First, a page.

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Designer(s): Fred Beutschler

Manufacturer(s): Avalon Hill

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Product Information

Product Reviews


Average Rating: 4.3 in 7 reviews

Resistance is Feudal
November 26, 2003

Put a barrier between a super inflated chess board with terrain features and special men. Devise your own openning. Then let this game take you to it's exciting conclusion. Wargamers said it was unrealistic. Chess purist ignored it. The rest of us just had a lot of fun. While these German games are heralded on year and out of print the next, this classic will go on!

Chess squared
September 16, 2003

This has always been a favorite of mine. I purchased it when i was 12 and have played off and on for 23 yrs since. I think chess is incredibly boring in comparison. And yes, many people that i've played with have had the notion of expanding it...more boards, more armies, etc., but I still love the original format. I still have my original set too.

As a side note,(for those who have tinkered with designing new boards) there IS a mehtod to the madness of creating different boards. (study it, its a puzzle onto itself)


Chess on steriods if you've got the imagination
March 31, 2003

We (other gamers and myself) rapidly found the game to be limiting compared to what it could be.

Out of the box, the game came with 4 connected boards, which open to form a square. Pieces (described by another reviewer) fit into holes and have various movement rules, just as in chess. Limitations exist, according to the rules - 12 place limit on verticle/horizontal and diagonal pieces, 3 for archers and other limits apply as well.

Then we expanded its capabilities by first adding additional set(s!), unattaching the delivered 4 piece board (making selection of landscape part of the setup, merging pieces (archers and horsemen to create horse-archers), adding capability to existing pieces (Kings became like Queens in Chess - no limit to number of space to move) and so on. We've increased the 'distance' pieces can move as we've expanded the board. The favorite configuration of the board is 3x3 where each player (there are only two of us that continue) gets 3 boards wide by 1 1/2 deep. We've varied the set up from all the way to touching each of us at the 6th row of the middle board to only setting up on one row of boards (a 3x1 strategy) and letting the middle row of boards determine our 'attack points'. Note that in this instance, never see the middle row.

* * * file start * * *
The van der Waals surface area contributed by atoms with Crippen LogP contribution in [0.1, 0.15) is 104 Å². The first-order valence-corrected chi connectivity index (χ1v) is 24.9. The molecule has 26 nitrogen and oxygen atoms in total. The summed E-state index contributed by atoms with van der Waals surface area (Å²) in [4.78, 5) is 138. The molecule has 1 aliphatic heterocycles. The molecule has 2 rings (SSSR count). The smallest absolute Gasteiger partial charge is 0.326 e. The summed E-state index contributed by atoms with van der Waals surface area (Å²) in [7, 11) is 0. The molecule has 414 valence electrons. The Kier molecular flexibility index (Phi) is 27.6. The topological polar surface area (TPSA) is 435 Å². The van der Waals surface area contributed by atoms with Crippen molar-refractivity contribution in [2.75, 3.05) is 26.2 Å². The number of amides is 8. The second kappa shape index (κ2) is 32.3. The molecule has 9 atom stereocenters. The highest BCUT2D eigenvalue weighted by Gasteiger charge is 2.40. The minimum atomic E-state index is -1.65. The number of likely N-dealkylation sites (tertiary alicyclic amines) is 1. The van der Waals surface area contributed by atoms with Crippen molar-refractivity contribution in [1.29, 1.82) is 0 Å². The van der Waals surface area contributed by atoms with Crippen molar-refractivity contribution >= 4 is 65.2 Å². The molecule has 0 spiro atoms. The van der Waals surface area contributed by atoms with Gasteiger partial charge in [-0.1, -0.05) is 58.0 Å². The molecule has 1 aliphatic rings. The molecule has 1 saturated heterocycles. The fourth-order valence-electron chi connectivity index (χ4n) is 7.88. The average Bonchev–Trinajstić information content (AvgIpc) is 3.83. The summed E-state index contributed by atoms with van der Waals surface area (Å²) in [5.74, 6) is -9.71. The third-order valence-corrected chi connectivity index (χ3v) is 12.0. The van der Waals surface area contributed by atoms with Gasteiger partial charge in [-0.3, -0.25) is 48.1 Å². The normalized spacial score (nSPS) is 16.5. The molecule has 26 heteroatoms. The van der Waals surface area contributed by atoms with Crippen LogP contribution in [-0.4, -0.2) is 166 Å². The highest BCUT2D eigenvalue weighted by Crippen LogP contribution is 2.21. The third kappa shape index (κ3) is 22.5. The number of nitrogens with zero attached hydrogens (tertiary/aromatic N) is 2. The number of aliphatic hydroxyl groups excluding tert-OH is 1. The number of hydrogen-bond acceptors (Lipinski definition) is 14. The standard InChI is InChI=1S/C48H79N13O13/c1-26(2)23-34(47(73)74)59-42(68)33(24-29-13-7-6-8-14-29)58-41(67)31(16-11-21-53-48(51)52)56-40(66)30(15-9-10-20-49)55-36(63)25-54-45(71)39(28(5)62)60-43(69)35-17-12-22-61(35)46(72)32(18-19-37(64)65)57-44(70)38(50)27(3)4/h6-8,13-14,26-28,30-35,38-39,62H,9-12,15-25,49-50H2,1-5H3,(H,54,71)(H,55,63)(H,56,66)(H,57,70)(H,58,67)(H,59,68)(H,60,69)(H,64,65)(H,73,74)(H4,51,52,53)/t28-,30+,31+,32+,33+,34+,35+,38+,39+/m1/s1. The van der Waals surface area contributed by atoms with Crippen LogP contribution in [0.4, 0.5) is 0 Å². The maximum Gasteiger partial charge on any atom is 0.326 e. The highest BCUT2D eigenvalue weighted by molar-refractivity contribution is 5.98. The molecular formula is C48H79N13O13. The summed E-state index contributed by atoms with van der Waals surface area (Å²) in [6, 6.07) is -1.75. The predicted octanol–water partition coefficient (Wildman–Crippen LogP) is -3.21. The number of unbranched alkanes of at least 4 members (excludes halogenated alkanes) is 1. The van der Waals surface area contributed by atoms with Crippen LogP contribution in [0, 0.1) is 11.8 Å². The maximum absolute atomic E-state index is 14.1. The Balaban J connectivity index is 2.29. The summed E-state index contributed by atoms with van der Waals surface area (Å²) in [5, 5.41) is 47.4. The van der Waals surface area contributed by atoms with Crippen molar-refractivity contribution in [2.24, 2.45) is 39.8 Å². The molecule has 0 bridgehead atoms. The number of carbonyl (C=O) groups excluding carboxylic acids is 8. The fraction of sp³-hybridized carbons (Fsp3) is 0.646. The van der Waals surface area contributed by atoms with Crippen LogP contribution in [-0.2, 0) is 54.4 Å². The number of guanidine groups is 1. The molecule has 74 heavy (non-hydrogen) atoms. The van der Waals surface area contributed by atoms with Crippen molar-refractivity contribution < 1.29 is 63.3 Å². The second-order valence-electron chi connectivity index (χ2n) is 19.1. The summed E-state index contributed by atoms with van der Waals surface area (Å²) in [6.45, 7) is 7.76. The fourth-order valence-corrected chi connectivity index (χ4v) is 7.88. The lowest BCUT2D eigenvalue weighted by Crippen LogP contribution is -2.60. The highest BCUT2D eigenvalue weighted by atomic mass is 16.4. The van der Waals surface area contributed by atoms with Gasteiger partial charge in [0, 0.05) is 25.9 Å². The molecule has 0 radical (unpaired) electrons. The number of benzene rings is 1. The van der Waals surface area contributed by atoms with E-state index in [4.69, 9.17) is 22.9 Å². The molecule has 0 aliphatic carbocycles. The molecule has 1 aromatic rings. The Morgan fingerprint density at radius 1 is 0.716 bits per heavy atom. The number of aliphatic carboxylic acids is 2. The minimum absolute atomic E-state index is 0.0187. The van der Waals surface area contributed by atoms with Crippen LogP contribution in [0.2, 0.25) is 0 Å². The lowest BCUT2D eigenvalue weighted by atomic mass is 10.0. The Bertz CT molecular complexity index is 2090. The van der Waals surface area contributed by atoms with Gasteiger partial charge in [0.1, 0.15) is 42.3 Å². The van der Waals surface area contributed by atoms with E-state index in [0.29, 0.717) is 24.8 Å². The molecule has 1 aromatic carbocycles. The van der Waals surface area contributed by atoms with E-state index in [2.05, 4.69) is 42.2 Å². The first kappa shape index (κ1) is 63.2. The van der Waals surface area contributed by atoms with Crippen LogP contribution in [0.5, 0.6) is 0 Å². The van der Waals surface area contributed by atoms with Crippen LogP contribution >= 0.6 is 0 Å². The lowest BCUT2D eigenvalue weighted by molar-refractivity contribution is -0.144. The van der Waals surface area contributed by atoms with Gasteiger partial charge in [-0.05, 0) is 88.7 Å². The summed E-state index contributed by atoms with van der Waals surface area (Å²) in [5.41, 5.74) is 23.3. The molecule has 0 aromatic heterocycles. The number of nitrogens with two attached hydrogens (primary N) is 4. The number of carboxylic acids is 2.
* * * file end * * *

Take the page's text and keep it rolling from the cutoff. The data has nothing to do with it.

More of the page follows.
From a strategy point of view, we rapidly discoverd that multiple points of contact were necessary in order to deplete the opponent's (and your own) army to win. It's a game of attrition and strategy. Archers can shoot over your pieces, freeing up another piece to take a second opponent's piece. This continues at each attack point until attrition begins to determine a winner. But don't think that the attacker has the upper hand. Many games become a counter-attack rout, resulting in a complete turn of events. This typically happens 2-3 times a game.

We also noted the 3x3 game provided some very long diagonals, which lead to some interesting turn of events. Some territory is mountains, which no piece can cross (we're still discussing the climber pieces), and other is dessert - where only foot pieces (the majority, but there are many horse-pieces as well) can cross. These desserts lead to many change of events as well.

We did keep some fundamental rules such as taking a castle is the primary objective of the game (short of taking all the opponent's pieces). And have played multiple castles to complicate matters even more.

Our imaginations took us to new levels as the above challenges lead us to even more capabilities. With 6 sets under out wing, we now had close to 150 pieces each - all capable of moving during a single turn. Difficult to remember which has been moved perhaps, but a welcome challenge.

With modifications, it takes a bit longer to play. Even today, one friend and reminisce and consider new developments, but alas, at 14 hours a game, it's difficult to find the time...

If you've got an old set you wish to dispose of, please let me know...

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